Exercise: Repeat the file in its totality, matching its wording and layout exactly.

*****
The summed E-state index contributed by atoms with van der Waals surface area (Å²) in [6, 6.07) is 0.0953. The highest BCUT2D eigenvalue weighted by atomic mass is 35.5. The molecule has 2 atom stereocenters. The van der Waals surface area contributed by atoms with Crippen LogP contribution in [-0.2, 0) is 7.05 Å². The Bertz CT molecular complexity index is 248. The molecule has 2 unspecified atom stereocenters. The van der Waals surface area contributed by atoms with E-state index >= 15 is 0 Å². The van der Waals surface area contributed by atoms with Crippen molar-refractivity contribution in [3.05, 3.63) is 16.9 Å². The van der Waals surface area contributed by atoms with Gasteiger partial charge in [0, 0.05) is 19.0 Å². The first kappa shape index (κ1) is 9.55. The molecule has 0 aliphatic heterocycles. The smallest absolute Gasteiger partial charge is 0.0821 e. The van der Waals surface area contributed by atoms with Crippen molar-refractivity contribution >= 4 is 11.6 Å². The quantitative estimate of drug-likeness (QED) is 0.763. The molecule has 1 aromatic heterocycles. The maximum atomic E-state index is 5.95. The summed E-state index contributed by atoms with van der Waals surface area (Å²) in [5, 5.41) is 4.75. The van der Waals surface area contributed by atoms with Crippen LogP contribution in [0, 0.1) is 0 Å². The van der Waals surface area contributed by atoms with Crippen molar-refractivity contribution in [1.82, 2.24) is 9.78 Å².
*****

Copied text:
The summed E-state index contributed by atoms with van der Waals surface area (Å²) in [6, 6.07) is 0.0953. The highest BCUT2D eigenvalue weighted by atomic mass is 35.5. The molecule has 2 atom stereocenters. The van der Waals surface area contributed by atoms with Crippen LogP contribution in [-0.2, 0) is 7.05 Å². The Bertz CT molecular complexity index is 248. The molecule has 2 unspecified atom stereocenters. The van der Waals surface area contributed by atoms with E-state index >= 15 is 0 Å². The van der Waals surface area contributed by atoms with Crippen molar-refractivity contribution in [3.05, 3.63) is 16.9 Å². The van der Waals surface area contributed by atoms with Gasteiger partial charge in [0, 0.05) is 19.0 Å². The first kappa shape index (κ1) is 9.55. The molecule has 0 aliphatic heterocycles. The smallest absolute Gasteiger partial charge is 0.0821 e. The van der Waals surface area contributed by atoms with Crippen molar-refractivity contribution >= 4 is 11.6 Å². The quantitative estimate of drug-likeness (QED) is 0.763. The molecule has 1 aromatic heterocycles. The maximum atomic E-state index is 5.95. The summed E-state index contributed by atoms with van der Waals surface area (Å²) in [5, 5.41) is 4.75. The van der Waals surface area contributed by atoms with Crippen LogP contribution in [0, 0.1) is 0 Å². The van der Waals surface area contributed by atoms with Crippen molar-refractivity contribution in [1.82, 2.24) is 9.78 Å².